Amaranth, Red Garnet

                                                                                                                                                                                                                                                                                                                                                                    Print This

Geography/History:
In ancient Greece, the amaranth (also called chrysanthemum and helichrysum) was sacred to Ephesian Artemis. It was supposed to have special healing properties, and, as a symbol of immortality, was used to decorate images of the gods and tombs. In legend, Amarynthus was a hunter of Artemis and king of Euboea; in a village of Amarynthus, of which he was the eponymous hero, there was a famous temple of Artemis Amarynthia or Amarysia. It was also widely used by the Chinese for its healing chemicals, curing illnesses such as infections, rashes, and migraines. The “Amarantos” is the name of a several-century-old popular Greek folk song:
Look at the amaranth,On tall mountains it grows,
On the very stones and rocks, And places inaccessible.

Nutritional Value:

Cooked amaranth leaves are a good source of vitamin A, vitamin C, and foliate; they are also a complementing source of other vitamins such as thiamine, niacin, and riboflavin, plus some dietary minerals including calcium, iron, potassium, zinc, copper, and manganese. Cooked amaranth grains are a complementing source of thiamine, niacin, riboflavin, and foliate, and dietary minerals including calcium, iron, magnesium, phosphorus, zinc, copper, and manganese – comparable to common grains such as wheat germ, oats and others. Amaranth seeds contain lysine, an essential amino acid, limited in other grains or plant sources. Most fruits and vegetables do not contain a complete set of amino acids, and thus different sources of protein must be used. Amaranth too is limited in some essential amino acids, such as leucine and threonine. Amaranth seeds are therefore promising complement to common grains such as wheat germ, oats, corn because these common grains are abundant sources of essential amino acids found to be limited in amaranth.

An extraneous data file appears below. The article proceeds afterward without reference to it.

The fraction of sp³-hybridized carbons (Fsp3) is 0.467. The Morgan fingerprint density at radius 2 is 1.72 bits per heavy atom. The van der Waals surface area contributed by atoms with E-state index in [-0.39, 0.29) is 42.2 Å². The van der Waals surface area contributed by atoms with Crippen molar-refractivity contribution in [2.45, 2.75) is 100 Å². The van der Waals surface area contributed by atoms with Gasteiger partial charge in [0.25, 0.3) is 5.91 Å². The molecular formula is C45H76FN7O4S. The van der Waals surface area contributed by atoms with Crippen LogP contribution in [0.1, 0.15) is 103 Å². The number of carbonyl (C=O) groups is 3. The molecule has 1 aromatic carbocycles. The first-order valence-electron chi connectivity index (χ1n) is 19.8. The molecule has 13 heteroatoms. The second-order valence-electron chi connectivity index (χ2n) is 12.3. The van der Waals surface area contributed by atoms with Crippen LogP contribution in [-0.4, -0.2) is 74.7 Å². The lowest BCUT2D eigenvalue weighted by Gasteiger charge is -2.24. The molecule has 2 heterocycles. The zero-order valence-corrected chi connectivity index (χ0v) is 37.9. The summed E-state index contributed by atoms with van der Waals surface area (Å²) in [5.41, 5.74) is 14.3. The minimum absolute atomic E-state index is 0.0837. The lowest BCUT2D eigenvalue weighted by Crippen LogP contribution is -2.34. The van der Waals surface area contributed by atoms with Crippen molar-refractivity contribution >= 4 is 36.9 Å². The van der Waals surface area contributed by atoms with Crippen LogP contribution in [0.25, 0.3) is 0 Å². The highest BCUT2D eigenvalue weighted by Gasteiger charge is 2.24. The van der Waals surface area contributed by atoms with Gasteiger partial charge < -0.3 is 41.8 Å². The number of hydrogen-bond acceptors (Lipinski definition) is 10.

Sun:                                       Full Sun

Spacing:                               10 – 11”

Height:                                  24 – 36″

Optimum Soil Ph:                  5.5-7.0, Ideal 6.0-6.5

Days To Maturity:                 25 – 55

Sowing Method:                    Start Indoors
Planting/Growing Tips:
Seeds should be sown in spring and can be started in an indoor seed raising tray earlier, if kept warm enough. The seeds require a soil temperature of at least 20 C to germinate. Sow or plant out with spacing of 10 inches and water well until the plants are established. It takes 55 days from seed to harvest but young leaves can be picked from as early as 25 days. Flowers should appear on straight stems from mid-summer until the weather grows too cold and/or frosty. The colours should become more intense as the plant ages.

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